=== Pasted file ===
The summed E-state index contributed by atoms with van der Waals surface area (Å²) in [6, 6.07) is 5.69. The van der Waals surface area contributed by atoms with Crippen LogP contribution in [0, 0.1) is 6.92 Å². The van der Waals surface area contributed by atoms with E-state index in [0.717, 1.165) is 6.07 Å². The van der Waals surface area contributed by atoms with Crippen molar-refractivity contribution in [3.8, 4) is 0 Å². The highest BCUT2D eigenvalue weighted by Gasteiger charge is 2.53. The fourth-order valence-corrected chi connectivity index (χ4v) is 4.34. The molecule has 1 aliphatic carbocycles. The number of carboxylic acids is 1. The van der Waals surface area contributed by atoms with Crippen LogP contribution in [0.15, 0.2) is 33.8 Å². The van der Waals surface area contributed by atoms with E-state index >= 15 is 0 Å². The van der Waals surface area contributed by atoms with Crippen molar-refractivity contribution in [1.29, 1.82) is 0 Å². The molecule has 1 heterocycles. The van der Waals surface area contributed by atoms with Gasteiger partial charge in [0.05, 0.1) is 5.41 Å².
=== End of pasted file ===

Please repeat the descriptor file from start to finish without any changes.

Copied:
The summed E-state index contributed by atoms with van der Waals surface area (Å²) in [6, 6.07) is 5.69. The van der Waals surface area contributed by atoms with Crippen LogP contribution in [0, 0.1) is 6.92 Å². The van der Waals surface area contributed by atoms with E-state index in [0.717, 1.165) is 6.07 Å². The van der Waals surface area contributed by atoms with Crippen molar-refractivity contribution in [3.8, 4) is 0 Å². The highest BCUT2D eigenvalue weighted by Gasteiger charge is 2.53. The fourth-order valence-corrected chi connectivity index (χ4v) is 4.34. The molecule has 1 aliphatic carbocycles. The number of carboxylic acids is 1. The van der Waals surface area contributed by atoms with Crippen LogP contribution in [0.15, 0.2) is 33.8 Å². The van der Waals surface area contributed by atoms with E-state index >= 15 is 0 Å². The van der Waals surface area contributed by atoms with Crippen molar-refractivity contribution in [1.29, 1.82) is 0 Å². The molecule has 1 heterocycles. The van der Waals surface area contributed by atoms with Gasteiger partial charge in [0.05, 0.1) is 5.41 Å².